> What’s the motivation? To discourage people from answering questions asked by people who rarely accept answers?

I agree… SO has historically been a site for questions and answers. The expert economy concept helps to drive that, but is truly secondary to being a resource for questions and answers.

Discouraging answers to any legitimate question for any reason strikes me as strange.

Look at how much rep people got from one of Jeff’s examples of “bad”/”uninvolved” users:
http://stackoverflow.com/questions/858572/how-to-make-a-new-list-in-java

It is reasonable to expose this information, but it shouldn’t be soo front-and-center in the UI. It should be on the user’s profile page, or possibly available by hovering over the user.

Making the prominent too high will very likely drive other forms of bad behaviour.

ShuggyCoUk Aug 24 2009

Well I just got a serious points boost (4 accepted answers, three of them fairly old)

I would say that the next data dump is going to show a sizable ‘step’ in the points totals, especially as they are uncapped :)

> Who cares if some posters don’t accept answers?

The number is presented; the system does not make any moral decisions about whether it is good or bad. (Unless you consider highlighting very low and very high values a moral decision). And certainly there is no difference in functionality either way.

what you choose to do with that information is completely up to you.

> Are these features being rolled out to SuperUser as well?

All features go to all sites; there are a handful of unique meta features (required tags) but that’s about the only exception.

I agree with the comments that “70%” is viewed as not good. Also, the difference between 70% and 71% is not interesting and not important. So it is just a distraction to see “exact” numbers.

How about this as a thought:
1. give a rating like: high, above average, average, below average, very low.
2. base these on statistical measures: average is within one std deviation; above average is more than one std deviation; high is above that; and so on.

This removes the subjective nature of “70%” versus “60%”, gives real statistical info to users, and makes the info quite clear, whereas the significance of “79%” or even “30%” is not clear because there is no context, no relation to the rest of the users.

toast Aug 25 2009

> what you choose to do with that information is completely up to you.

You say that, but then you say:

> * If you see a high percentage, it’s an engaged user, someone who frequently goes back and interacts with their questions after asking.
> * If you see a middle of the road percentage, it’s an experienced user who understands what accepted answers are for.

>It is considered good manners to accept answers on your questions, eventually, but accepting answers is not required. I personally consider anything at 70% or over quite good, meaning you accept answers on 7 out of 10 questions that you ask.

You have already ascribed value meanings to various percentages. I agree with Martin and Jess, either get rid of it or move it to the user’s profile. You are encouraging a caste system based on arbitrary rules. If SO is going to be a community site, you are going to have to let the community use the site as they wish to some degree.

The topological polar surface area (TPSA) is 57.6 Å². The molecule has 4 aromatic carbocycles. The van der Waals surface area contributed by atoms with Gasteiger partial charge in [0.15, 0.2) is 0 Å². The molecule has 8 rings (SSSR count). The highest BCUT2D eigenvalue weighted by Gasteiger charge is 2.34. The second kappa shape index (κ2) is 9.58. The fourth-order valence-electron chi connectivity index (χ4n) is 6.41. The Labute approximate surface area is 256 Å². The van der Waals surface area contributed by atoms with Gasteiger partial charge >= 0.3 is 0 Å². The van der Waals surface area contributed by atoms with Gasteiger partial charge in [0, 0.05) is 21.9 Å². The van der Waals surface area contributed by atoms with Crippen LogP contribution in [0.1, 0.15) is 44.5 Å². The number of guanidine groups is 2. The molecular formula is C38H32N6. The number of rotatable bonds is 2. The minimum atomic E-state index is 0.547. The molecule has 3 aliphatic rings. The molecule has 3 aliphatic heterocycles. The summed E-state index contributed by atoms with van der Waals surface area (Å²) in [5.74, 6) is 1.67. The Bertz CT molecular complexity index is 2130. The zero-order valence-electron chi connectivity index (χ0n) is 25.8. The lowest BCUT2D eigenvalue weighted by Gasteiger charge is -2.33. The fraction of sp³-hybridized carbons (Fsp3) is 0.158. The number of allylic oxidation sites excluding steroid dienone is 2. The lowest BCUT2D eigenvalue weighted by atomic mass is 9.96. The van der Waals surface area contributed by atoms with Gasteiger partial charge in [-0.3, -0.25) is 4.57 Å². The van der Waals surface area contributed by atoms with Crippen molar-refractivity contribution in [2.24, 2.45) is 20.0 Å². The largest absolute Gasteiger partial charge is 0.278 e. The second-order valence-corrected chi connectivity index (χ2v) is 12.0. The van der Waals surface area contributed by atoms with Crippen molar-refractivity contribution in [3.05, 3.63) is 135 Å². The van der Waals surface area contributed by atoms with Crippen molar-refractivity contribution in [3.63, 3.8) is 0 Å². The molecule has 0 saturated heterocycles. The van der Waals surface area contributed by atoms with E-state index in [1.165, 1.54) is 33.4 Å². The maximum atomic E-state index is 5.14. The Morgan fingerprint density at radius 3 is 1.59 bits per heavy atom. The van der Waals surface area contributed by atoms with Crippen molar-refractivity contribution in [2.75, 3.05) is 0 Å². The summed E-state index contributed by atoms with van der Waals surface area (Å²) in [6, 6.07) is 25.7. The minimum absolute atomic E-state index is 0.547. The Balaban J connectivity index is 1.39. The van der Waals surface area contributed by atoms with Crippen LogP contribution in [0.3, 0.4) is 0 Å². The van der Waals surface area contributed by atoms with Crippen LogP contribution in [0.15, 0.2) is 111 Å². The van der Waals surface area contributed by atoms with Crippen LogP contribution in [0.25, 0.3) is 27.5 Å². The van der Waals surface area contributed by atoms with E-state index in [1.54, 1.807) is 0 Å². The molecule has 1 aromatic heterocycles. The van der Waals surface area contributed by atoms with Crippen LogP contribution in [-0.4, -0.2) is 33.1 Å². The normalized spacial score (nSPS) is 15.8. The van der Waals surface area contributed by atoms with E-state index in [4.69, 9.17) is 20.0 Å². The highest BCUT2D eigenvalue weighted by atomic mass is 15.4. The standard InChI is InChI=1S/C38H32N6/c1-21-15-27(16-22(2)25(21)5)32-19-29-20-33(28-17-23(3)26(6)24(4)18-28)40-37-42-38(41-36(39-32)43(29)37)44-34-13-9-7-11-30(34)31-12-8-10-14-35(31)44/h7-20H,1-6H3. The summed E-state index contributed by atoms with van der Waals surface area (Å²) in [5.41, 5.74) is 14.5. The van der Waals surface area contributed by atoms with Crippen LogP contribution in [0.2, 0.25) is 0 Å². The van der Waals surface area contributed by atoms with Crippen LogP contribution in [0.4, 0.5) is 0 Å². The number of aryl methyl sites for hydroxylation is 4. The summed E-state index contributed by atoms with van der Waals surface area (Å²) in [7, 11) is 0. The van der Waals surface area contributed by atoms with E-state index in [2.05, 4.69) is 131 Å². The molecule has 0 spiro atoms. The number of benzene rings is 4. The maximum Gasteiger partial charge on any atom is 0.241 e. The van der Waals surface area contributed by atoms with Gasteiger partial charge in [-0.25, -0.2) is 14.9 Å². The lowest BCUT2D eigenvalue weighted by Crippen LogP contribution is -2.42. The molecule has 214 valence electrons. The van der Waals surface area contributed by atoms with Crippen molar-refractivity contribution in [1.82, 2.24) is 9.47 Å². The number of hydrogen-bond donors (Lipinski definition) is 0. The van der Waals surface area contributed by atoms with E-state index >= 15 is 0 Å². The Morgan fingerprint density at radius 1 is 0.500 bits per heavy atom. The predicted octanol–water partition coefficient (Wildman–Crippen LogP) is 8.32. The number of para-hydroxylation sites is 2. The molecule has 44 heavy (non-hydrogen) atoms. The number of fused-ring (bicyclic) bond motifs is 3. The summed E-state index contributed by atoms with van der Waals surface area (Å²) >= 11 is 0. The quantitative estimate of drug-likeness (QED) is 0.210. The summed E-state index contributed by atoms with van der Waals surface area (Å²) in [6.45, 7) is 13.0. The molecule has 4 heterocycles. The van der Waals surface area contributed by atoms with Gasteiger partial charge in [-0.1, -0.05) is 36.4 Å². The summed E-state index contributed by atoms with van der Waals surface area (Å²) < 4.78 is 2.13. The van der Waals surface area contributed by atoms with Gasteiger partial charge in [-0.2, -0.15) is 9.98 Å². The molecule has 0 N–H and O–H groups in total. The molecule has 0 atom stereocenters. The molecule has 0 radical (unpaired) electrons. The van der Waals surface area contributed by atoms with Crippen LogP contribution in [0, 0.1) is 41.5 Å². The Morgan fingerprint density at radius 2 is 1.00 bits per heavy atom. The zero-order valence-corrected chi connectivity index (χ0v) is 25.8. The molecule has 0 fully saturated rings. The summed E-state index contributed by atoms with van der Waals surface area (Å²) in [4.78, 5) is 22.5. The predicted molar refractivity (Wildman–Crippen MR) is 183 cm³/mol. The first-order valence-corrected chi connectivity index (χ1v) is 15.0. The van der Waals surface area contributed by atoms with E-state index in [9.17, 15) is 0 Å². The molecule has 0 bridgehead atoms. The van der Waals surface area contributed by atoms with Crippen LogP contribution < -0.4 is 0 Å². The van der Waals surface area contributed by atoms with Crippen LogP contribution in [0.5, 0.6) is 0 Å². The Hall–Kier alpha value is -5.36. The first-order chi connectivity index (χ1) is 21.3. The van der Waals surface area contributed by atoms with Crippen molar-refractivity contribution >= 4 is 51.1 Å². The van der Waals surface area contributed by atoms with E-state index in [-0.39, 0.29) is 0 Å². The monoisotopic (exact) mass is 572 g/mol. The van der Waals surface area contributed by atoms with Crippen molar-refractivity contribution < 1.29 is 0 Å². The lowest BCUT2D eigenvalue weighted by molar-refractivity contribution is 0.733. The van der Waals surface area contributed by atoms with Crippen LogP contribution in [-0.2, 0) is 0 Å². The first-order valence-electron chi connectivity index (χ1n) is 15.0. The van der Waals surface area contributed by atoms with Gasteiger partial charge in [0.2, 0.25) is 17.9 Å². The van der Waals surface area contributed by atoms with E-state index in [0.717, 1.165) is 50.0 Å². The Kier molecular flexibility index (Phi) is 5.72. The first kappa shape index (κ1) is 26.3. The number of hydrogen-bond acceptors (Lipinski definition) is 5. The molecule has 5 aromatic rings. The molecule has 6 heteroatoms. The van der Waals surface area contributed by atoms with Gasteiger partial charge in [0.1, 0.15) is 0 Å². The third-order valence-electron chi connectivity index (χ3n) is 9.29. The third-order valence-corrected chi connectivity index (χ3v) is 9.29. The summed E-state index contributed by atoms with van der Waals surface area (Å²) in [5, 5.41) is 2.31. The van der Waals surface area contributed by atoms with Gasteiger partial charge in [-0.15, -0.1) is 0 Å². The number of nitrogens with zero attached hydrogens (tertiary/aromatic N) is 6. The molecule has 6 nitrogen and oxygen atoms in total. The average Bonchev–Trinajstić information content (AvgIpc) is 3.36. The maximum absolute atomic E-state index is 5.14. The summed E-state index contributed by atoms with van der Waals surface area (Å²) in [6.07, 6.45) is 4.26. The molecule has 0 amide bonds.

I think this is back-firing. I am already seeing a trend where not-so-great answers are being accepted just because the poster wants to keep a high accept rate.

completely absurd. congrats.

now I’m going through old questions which didn’t yield any real answer, and accepting one at random.

Bremen Aug 27 2009

>what you choose to do with that information is completely up to you.

The problem is that it’s not an individual decision, it’s a community response. If the community at large has decided to be at least as strict in their interpretation as you have, Jeff (low accept rate == bad), it will discourage valid answers. We’ve already shown that SO creates excellent answers to bad questions, and now you’ve chosen to discourage excellent answers to good-but-abandoned questions? Just because the user that asked the question never comes back, doesn’t mean nobody else will ever have the same problem. We should be encouraging answers to all questions, not just those that are more equal than others.

Bremen Aug 27 2009

If not having an “accepted” answer bothers you that much, why not involve the community? Let people vote to flag an answer as an accepted answer, assuming the question owner hasn’t flagged an accepted answer (and if they choose to flag one, it overrides the community-flagged…oh wait, we have this feature, it’s called voting, what was the problem again?)

SO is a repository of information; not everyone will use it the way you intended, but drive-by questions still produce content (mostly answers) that help the community-at-large. If you can come to accept that bad questions generate useful answers, why can’t you accept drive-by questions as well? Limit/punish their rep gain if you want for not being “engaged enough”, but this extra noise on every question and the associated “stigma” (which you helped create) is counterproductive to the community’s goal of answering questions.

gamecat Aug 31 2009

This feature is a nice companion to the bounty systems. If you want an answer to an older question, put a bounty on it.

Unfortunately, some questions do not get a great answer. But with the bounty system, if there is at least a single answer there will be an accepted answer in a week.

It’s maybe an idea to add the number of bounty spend to the accept rate.

There are scenarios where all the answers collectively serve as the best answer. Eg: http://stackoverflow.com/questions/1344222/wix-installer-environment-variables-do-not-expand-appdata

BobbyShaftoe Sep 4 2009

I think I’ve seen some discussions on here and perhaps heard some on the podcast that indicate the SO team might be against configurable options.

But.

Could we have a “preference” page in which we can turn this option off? I really don’t care what someone’s question accepting percentage is and it is visually distracting not to mention kind of ugly. It might be a good feature for those that care though. I think a simple on/off switch for this would be nice.

> You have already ascribed value meanings to various percentages.

No, I have given you my *interpretation* of those percentages. You guys and gals are the ones out there doing the real work on the site — which means YOU have the power to decide what it means and how it will affect your actions.. or not.

Did you really mean disinterested? I’d suggest a change to uninterested.

TRiG.